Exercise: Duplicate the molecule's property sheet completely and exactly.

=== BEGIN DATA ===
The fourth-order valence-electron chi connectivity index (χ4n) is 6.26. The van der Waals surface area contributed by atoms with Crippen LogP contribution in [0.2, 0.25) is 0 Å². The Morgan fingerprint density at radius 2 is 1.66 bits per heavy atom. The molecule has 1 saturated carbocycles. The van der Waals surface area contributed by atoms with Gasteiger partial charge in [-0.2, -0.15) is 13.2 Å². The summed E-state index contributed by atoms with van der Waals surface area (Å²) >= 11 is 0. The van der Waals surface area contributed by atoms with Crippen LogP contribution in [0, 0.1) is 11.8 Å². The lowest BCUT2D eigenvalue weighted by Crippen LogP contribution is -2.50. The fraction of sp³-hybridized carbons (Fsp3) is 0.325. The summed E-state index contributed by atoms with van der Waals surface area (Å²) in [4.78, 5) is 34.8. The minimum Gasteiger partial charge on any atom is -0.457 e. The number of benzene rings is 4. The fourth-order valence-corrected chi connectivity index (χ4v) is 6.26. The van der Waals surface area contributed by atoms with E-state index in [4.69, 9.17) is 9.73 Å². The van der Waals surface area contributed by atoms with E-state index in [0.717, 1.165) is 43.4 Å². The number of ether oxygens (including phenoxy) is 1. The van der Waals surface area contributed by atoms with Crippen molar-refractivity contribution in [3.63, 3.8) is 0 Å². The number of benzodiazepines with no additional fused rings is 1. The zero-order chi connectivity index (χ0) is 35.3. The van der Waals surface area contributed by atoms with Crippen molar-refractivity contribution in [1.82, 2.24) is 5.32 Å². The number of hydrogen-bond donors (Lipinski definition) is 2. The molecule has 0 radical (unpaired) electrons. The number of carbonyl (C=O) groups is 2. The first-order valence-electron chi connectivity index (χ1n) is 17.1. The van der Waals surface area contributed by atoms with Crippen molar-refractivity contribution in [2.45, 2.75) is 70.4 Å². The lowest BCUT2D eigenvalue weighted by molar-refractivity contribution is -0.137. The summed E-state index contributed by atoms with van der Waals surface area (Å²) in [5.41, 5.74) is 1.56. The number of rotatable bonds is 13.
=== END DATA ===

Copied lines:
The fourth-order valence-electron chi connectivity index (χ4n) is 6.26. The van der Waals surface area contributed by atoms with Crippen LogP contribution in [0.2, 0.25) is 0 Å². The Morgan fingerprint density at radius 2 is 1.66 bits per heavy atom. The molecule has 1 saturated carbocycles. The van der Waals surface area contributed by atoms with Gasteiger partial charge in [-0.2, -0.15) is 13.2 Å². The summed E-state index contributed by atoms with van der Waals surface area (Å²) >= 11 is 0. The van der Waals surface area contributed by atoms with Crippen LogP contribution in [0, 0.1) is 11.8 Å². The lowest BCUT2D eigenvalue weighted by Crippen LogP contribution is -2.50. The fraction of sp³-hybridized carbons (Fsp3) is 0.325. The summed E-state index contributed by atoms with van der Waals surface area (Å²) in [4.78, 5) is 34.8. The minimum Gasteiger partial charge on any atom is -0.457 e. The number of benzene rings is 4. The fourth-order valence-corrected chi connectivity index (χ4v) is 6.26. The van der Waals surface area contributed by atoms with E-state index in [4.69, 9.17) is 9.73 Å². The van der Waals surface area contributed by atoms with E-state index in [0.717, 1.165) is 43.4 Å². The number of ether oxygens (including phenoxy) is 1. The van der Waals surface area contributed by atoms with Crippen molar-refractivity contribution in [3.63, 3.8) is 0 Å². The number of benzodiazepines with no additional fused rings is 1. The zero-order chi connectivity index (χ0) is 35.3. The van der Waals surface area contributed by atoms with Crippen molar-refractivity contribution in [1.82, 2.24) is 5.32 Å². The number of hydrogen-bond donors (Lipinski definition) is 2. The molecule has 0 radical (unpaired) electrons. The number of carbonyl (C=O) groups is 2. The first-order valence-electron chi connectivity index (χ1n) is 17.1. The van der Waals surface area contributed by atoms with Crippen molar-refractivity contribution in [2.45, 2.75) is 70.4 Å². The lowest BCUT2D eigenvalue weighted by molar-refractivity contribution is -0.137. The summed E-state index contributed by atoms with van der Waals surface area (Å²) in [5.41, 5.74) is 1.56. The number of rotatable bonds is 13.